Managing cover crop C:N ratio and subsurface-banded poultry litter rate for optimal corn yields

Steven B. Mirsky, Brian W. Davis, Hanna Poffenbarger, Michel A. Cavigelli, Jude E. Maul, Harry Schomberg, John T. Spargo, Resham Thapa

Research output: Contribution to journalArticlepeer-review


Cover crops can be used to provide some of the nitrogen (N) needs of a cash crop to complement mineral fertilizers or manure, but there has yet been limited work to describe corn (Zea mays L.) yield as a function of cover crop quality and N inputs. We investigated the response of corn yield to gradients of both preceding cover crop C:N ratio and poultry litter (PL) application rates in Beltsville, MD during 2012–2014. To achieve different C:N ratios of the cover crops, hairy vetch (Vicia villosa Roth. "Groff") and cereal rye (Secale cereale L. "Aroostook") were seeded in a replacement series of six seeding rate proportions, resulting in shoot C:N ratios of 9.2:1 to 152:1 across years. For each hairy vetch/cereal rye sown proportions, PL was side-dressed at corn V5–V8 stage in subsurface bands (SSB) at four targeted rates: Zero, P-based (67 kg plant available nitrogen [PAN] ha−1), N-based (135 kg PAN ha−1), and excess N and P (269 kg PAN ha−1). We found that corn yield followed a linear-plateau relationship across these two dimensions. Within the linear region, each unit increase in log-scaled cover crop C:N ratio resulted in a yield decrease of 2.56 ± 0.26 Mg ha−1 at a given rate of SSB PL. To optimize corn yields, we describe a model where each unit increase in log-scaled cover crop C:N ratio required an additional 45.9 ± 6.22 kg PAN ha−1 from SSB PL. Yields following winter fallow were typically intermediate to the range of yields observed following the gradient of cover crop C:N ratios. We did not find significant differences in corn yield responses when comparing SSB PL to at-planting incorporated or broadcast PL; we also found no significant differences between SSB PL and surface-banded urea ammonium nitrate. Taken together, our approach of modeling yield response across two dimensions can be widely used to guide adaptive N management in subsequent cash crops following winter cover crops, thereby balancing both economic and environmental objectives in cover crop-based cropping systems.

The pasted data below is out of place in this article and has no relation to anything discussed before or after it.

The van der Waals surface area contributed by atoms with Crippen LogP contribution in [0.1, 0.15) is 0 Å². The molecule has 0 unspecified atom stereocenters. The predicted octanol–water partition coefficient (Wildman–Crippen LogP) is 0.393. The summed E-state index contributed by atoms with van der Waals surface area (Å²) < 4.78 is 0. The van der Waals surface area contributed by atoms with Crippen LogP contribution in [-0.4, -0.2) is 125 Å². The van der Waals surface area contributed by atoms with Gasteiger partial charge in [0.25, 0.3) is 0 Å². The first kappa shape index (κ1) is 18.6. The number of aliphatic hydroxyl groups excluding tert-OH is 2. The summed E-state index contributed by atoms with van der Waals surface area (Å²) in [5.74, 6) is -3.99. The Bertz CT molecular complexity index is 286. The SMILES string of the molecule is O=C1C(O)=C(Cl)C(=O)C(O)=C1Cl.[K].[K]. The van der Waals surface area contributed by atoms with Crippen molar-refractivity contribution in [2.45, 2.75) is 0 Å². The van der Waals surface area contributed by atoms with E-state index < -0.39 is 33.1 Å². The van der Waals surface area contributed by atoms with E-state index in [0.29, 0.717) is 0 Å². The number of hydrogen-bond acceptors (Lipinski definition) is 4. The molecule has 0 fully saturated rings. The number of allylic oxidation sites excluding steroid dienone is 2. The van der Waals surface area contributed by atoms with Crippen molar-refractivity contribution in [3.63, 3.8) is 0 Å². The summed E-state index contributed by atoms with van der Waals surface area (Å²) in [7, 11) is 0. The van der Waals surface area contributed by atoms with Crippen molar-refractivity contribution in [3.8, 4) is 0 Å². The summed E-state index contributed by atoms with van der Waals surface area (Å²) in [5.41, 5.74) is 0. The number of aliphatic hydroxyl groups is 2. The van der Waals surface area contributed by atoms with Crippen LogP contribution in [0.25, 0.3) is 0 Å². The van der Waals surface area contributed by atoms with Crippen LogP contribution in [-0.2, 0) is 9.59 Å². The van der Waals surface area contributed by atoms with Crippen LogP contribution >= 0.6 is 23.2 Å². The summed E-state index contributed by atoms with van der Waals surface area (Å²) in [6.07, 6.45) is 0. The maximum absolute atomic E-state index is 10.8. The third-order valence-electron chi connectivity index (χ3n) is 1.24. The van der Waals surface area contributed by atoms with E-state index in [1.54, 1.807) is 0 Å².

Original languageEnglish (US)
Pages (from-to)1746-1761
Number of pages16
JournalAgronomy Journal
Issue number4
StatePublished - Jul 1 2023

All Science Journal Classification (ASJC) codes

  • Agronomy and Crop Science

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